The bribery and corruption deep seated in the renowned British engineering company, Rolls-Royce, came into the limelight in 2012 when concerns were raised on the internet over the operation of its civil business in China and Indonesia. Following these allegations, the Serious Fraud Office (SFO) embarked on an investigation and sought information from Rolls-Royce Plc. The company commenced internal investigation and voluntarily submitted a comprehensive report to the SFO in 2013 which uncovered the corruption that had spanned for more than 20 years in its energy, defence, civil, and marine businesses in seven (7) countries. As a result, the SFO commenced an extensive 4-year investigation on all the businesses of Rolls Royce unveiling the serious breaches of the criminal law in the areas of bribery and corruption (some of which implicated senior management staff) including:
- agreements to make corrupt payments to agents in connection with the sale of Trent aero engines for civil aircraft in Indonesia and Thailand between 1989 and 2006
- concealment or obfuscation of the use of intermediaries involved in its defence business in India between 2005 and 2009 when the use of intermediaries was restricted;
- an agreement to make a corrupt payment in 2006/2007 to recover a list of intermediaries that had been taken by a tax inspector from Rolls-Royce in India;
- an agreement to make corrupt payments to agents in connection with the supply of gas compression equipment in Russia between January 2008 and December 2009;
- failing to prevent bribery by employees or intermediaries in conducting its energy business in Nigeria and Indonesia between the commencement of the Bribery Act 2010 and May 2013 and July 2013 respectively, with similar failures in relation to its civil business in Indonesia;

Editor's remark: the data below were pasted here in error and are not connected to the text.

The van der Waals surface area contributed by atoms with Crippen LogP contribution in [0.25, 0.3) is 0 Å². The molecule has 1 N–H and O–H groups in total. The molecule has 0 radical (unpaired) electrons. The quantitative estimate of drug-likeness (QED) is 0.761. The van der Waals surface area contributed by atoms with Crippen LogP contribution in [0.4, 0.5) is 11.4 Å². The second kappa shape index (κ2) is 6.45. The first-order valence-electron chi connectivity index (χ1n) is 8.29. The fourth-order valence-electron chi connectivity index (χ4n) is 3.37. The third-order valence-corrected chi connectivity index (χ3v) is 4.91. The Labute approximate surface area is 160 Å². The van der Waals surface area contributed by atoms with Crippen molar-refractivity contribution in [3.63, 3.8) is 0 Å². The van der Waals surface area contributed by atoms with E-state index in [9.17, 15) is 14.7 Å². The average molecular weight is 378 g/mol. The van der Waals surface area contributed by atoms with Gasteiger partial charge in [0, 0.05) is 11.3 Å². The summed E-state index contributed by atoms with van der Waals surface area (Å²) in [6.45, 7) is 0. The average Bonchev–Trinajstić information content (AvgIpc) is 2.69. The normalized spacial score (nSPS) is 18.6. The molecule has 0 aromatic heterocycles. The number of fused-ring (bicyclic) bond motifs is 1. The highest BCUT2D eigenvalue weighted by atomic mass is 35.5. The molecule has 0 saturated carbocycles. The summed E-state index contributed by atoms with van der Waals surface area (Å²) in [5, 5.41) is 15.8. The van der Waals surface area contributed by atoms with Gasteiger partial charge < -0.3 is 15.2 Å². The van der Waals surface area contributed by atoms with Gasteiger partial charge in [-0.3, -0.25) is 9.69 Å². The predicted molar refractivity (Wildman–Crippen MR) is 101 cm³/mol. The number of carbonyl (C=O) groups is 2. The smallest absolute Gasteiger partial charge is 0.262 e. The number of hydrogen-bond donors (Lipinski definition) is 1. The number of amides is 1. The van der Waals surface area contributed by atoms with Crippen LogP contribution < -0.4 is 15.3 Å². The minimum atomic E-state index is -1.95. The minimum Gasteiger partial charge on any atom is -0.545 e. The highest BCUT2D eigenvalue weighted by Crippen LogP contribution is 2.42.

- failure to prevent the provision by Rolls-Royce employees of inducements which constitutes bribery in its civil business in China and Malaysia between the commencement of the Bribery Act 2010 and December 2013.
In response to these grave offences, Rolls-Royce plc cooperated with the SFO in the investigations and implemented new ethics and compliance procedures under the auspices of Lord Gold, an internationally respected authority on compliance. It also reorganised its reporting lines to ensure that the financial compliance officers are independent of the business divisions. This entire procedure imposed huge costs on Rolls-Royce.
Deferred Prosecution Agreement
Following the four year investigation of the SFO and the steps taken by Rolls-Royce towards corporate compliance, the parties entered into a Deferred Prosecution Agreement (DPA) pursuant to S. 45 and Schedule 17 of the UK Crime and Courts Act 2013. The DPA provides a mechanism whereby, subject to the approval of the court, prosecution of a corporate body for an economic or financial offence can be avoided by entering into an agreement on negotiated terms with a prosecutor designated by the 2013 Act. This, however, does not exonerate the individual offenders from prosecution.
On 17th January, 2017, the DPA was approved by Sir Brian Leveson, President of the Queen’s Bench Division, wherein Rolls-Royce agreed to pay the sum of £497,252,645 (comprising disgorgement of profits of £258,170,000 and a financial penalty of £239,082,645) plus interest. Rolls-Royce will also reimburse the full cost incurred by SFO in conducting the investigations.
Lessons for businesses
This case highlights, with clarity, the grave consequences of bribery and corruption within corporations, its subsidiaries and supply chain such as depreciation of business reputation, loss of money, time, and trust of investors and clients. In light of this, for business sustainability to be enhanced, we recommend the following:
- The establishment of a Comprehensive Code of Business Ethics and Compliance Procedures
- The formulation of Anti-bribery and Corruption policies and procedures which will apply to all employees of the company, its subsidiaries and controlled joint ventures, wherever they are located.
- The establishment of appropriate reporting lines as well as monitoring and financial officers across its subsidiaries and joint ventures.
- Be Proactive. When information is received concerning any form of bribery and corruption, the business should engage in internal investigation and self-reporting to the relevant Prosecutors. For businesses in the UK, this could lead to a DPA with the Prosecutor as opposed to a criminal prosecution which will be egregious for the business.
- Irrespective of the DPA, the prosecution of the employees of the company who are implicated will present a bad image for the company. Thus, zero tolerance to bribery and corruption is imperative for the achievement of sustainability in business